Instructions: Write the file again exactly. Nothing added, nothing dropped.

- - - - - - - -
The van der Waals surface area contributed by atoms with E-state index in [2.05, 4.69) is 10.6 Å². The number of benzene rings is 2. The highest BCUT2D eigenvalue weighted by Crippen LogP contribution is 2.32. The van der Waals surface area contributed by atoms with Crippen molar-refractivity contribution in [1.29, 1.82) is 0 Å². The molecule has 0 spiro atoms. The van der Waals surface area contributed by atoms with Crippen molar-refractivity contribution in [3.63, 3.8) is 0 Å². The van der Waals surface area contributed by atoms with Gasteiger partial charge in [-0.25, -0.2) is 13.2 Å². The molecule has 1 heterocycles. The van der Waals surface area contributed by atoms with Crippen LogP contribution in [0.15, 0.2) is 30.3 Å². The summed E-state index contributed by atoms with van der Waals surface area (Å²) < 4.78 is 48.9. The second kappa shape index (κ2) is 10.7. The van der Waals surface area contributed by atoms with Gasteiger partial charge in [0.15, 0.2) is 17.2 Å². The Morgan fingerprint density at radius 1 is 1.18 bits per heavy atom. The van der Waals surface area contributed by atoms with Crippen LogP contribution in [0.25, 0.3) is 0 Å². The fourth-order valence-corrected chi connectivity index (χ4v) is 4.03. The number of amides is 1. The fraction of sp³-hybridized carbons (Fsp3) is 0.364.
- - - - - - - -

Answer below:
The van der Waals surface area contributed by atoms with E-state index in [2.05, 4.69) is 10.6 Å². The number of benzene rings is 2. The highest BCUT2D eigenvalue weighted by Crippen LogP contribution is 2.32. The van der Waals surface area contributed by atoms with Crippen molar-refractivity contribution in [1.29, 1.82) is 0 Å². The molecule has 0 spiro atoms. The van der Waals surface area contributed by atoms with Crippen molar-refractivity contribution in [3.63, 3.8) is 0 Å². The van der Waals surface area contributed by atoms with Gasteiger partial charge in [-0.25, -0.2) is 13.2 Å². The molecule has 1 heterocycles. The van der Waals surface area contributed by atoms with Crippen LogP contribution in [0.15, 0.2) is 30.3 Å². The summed E-state index contributed by atoms with van der Waals surface area (Å²) < 4.78 is 48.9. The second kappa shape index (κ2) is 10.7. The van der Waals surface area contributed by atoms with Gasteiger partial charge in [0.15, 0.2) is 17.2 Å². The Morgan fingerprint density at radius 1 is 1.18 bits per heavy atom. The van der Waals surface area contributed by atoms with Crippen LogP contribution in [0.25, 0.3) is 0 Å². The fourth-order valence-corrected chi connectivity index (χ4v) is 4.03. The number of amides is 1. The fraction of sp³-hybridized carbons (Fsp3) is 0.364.